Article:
Penn National continues to expand its Maryland gaming empire. In addition to its ownership stake in the Maryland Jockey Club (which owns Laurel Park and Pimlico), Penn National owns Maryland’s first active slots parlor, Perryville Hollywood Casinos in Cecil County. Now, Penn has plunked down a cool $10+ million for the shuttered Rosecroft just outside of Washington D.C. in Prince George’s County. According to news reports, Penn National intends to reopen harness racing at Rosecroft as well as lobby for slots at Rosecroft, just as they are doing for Laurel. All of these efforts will require changes to the Maryland Constitution, as Maryland law does not allow one owner to hold more than one slots license, nor does Maryland law currently allow more than one slots parlor in Anne Arundel (and the Cordish Companies already hold the slots license designated for the Anne Arundel County area). Rosecroft is also not a dedicated slots location in Maryland law. Penn National outbid two others for the bankrupt racetrack, including Orioles owner Peter G. Angelos. The sale still needs to be approved by the bankruptcy court. Meanwhile, this evening, Orioles Park will host the celebration for the Maryland Horse Council’s Maryland Horse Person of the Year, Bob Eldredge (7 p.m. in The Warehouse at Camden Yards. In a refreshing change from the racing drama that dominates “equine industry news” on t.v., WJZ’s...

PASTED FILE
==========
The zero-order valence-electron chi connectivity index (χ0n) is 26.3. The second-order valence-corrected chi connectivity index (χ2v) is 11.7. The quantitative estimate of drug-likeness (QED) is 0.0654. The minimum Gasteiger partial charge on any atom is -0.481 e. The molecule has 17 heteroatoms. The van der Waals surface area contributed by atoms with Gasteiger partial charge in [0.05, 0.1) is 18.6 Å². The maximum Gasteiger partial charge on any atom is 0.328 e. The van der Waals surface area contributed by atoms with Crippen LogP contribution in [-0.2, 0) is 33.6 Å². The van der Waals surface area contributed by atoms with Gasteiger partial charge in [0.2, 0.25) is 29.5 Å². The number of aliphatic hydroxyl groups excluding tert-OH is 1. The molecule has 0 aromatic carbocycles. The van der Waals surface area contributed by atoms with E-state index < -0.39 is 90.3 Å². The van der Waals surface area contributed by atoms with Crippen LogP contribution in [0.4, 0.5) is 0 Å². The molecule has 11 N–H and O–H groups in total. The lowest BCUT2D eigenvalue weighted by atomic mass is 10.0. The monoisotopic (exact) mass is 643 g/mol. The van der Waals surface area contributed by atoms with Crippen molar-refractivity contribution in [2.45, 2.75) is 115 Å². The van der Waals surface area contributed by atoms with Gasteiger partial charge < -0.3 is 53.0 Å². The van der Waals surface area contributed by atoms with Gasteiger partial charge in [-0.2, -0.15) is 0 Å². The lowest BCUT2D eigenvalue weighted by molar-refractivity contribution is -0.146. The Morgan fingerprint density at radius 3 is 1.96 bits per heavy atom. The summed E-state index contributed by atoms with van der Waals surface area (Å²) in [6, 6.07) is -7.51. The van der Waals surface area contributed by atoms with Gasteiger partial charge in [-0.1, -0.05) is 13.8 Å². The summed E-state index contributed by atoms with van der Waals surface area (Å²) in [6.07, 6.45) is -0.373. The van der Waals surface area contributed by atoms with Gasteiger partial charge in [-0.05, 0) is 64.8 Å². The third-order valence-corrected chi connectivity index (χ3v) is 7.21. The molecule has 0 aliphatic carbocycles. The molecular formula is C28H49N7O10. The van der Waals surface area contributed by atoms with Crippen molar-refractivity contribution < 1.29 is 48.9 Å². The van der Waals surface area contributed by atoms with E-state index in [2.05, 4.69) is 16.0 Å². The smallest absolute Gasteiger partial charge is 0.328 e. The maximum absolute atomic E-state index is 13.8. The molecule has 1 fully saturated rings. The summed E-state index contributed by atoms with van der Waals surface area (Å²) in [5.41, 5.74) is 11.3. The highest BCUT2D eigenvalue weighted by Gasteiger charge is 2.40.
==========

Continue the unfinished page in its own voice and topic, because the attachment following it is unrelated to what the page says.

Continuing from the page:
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Ross Peddicord: MHIB’s New Executive Director